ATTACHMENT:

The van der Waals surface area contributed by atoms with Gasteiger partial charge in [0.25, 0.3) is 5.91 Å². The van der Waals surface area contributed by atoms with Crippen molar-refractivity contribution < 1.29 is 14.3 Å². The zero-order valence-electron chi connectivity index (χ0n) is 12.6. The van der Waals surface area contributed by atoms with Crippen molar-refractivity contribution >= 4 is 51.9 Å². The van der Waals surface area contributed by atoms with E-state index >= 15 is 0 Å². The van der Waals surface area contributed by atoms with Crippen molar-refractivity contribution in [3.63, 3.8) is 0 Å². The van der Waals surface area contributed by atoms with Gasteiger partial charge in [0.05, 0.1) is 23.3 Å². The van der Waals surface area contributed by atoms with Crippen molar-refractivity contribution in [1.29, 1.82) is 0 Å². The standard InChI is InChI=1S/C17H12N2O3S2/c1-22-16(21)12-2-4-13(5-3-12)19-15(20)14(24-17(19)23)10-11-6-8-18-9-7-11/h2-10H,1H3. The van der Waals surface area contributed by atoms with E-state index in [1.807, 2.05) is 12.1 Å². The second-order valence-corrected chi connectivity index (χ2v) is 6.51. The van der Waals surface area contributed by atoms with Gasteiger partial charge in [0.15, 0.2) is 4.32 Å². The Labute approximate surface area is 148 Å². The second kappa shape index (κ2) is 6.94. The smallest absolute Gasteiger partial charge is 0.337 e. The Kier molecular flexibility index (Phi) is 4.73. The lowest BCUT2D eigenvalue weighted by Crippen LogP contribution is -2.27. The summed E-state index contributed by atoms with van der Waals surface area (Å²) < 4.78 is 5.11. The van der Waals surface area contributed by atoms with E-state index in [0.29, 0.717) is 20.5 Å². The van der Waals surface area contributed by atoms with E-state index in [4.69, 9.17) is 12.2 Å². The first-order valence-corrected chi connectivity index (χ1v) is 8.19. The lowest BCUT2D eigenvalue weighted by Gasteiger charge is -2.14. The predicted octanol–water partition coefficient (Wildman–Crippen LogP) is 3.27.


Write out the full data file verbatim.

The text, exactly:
The van der Waals surface area contributed by atoms with Gasteiger partial charge in [0.25, 0.3) is 5.91 Å². The van der Waals surface area contributed by atoms with Crippen molar-refractivity contribution < 1.29 is 14.3 Å². The zero-order valence-electron chi connectivity index (χ0n) is 12.6. The van der Waals surface area contributed by atoms with Crippen molar-refractivity contribution >= 4 is 51.9 Å². The van der Waals surface area contributed by atoms with E-state index >= 15 is 0 Å². The van der Waals surface area contributed by atoms with Crippen molar-refractivity contribution in [3.63, 3.8) is 0 Å². The van der Waals surface area contributed by atoms with Gasteiger partial charge in [0.05, 0.1) is 23.3 Å². The van der Waals surface area contributed by atoms with Crippen molar-refractivity contribution in [1.29, 1.82) is 0 Å². The standard InChI is InChI=1S/C17H12N2O3S2/c1-22-16(21)12-2-4-13(5-3-12)19-15(20)14(24-17(19)23)10-11-6-8-18-9-7-11/h2-10H,1H3. The van der Waals surface area contributed by atoms with E-state index in [1.807, 2.05) is 12.1 Å². The second-order valence-corrected chi connectivity index (χ2v) is 6.51. The van der Waals surface area contributed by atoms with Gasteiger partial charge in [0.15, 0.2) is 4.32 Å². The Labute approximate surface area is 148 Å². The second kappa shape index (κ2) is 6.94. The smallest absolute Gasteiger partial charge is 0.337 e. The Kier molecular flexibility index (Phi) is 4.73. The lowest BCUT2D eigenvalue weighted by Crippen LogP contribution is -2.27. The summed E-state index contributed by atoms with van der Waals surface area (Å²) < 4.78 is 5.11. The van der Waals surface area contributed by atoms with E-state index in [0.29, 0.717) is 20.5 Å². The van der Waals surface area contributed by atoms with E-state index in [4.69, 9.17) is 12.2 Å². The first-order valence-corrected chi connectivity index (χ1v) is 8.19. The lowest BCUT2D eigenvalue weighted by Gasteiger charge is -2.14. The predicted octanol–water partition coefficient (Wildman–Crippen LogP) is 3.27.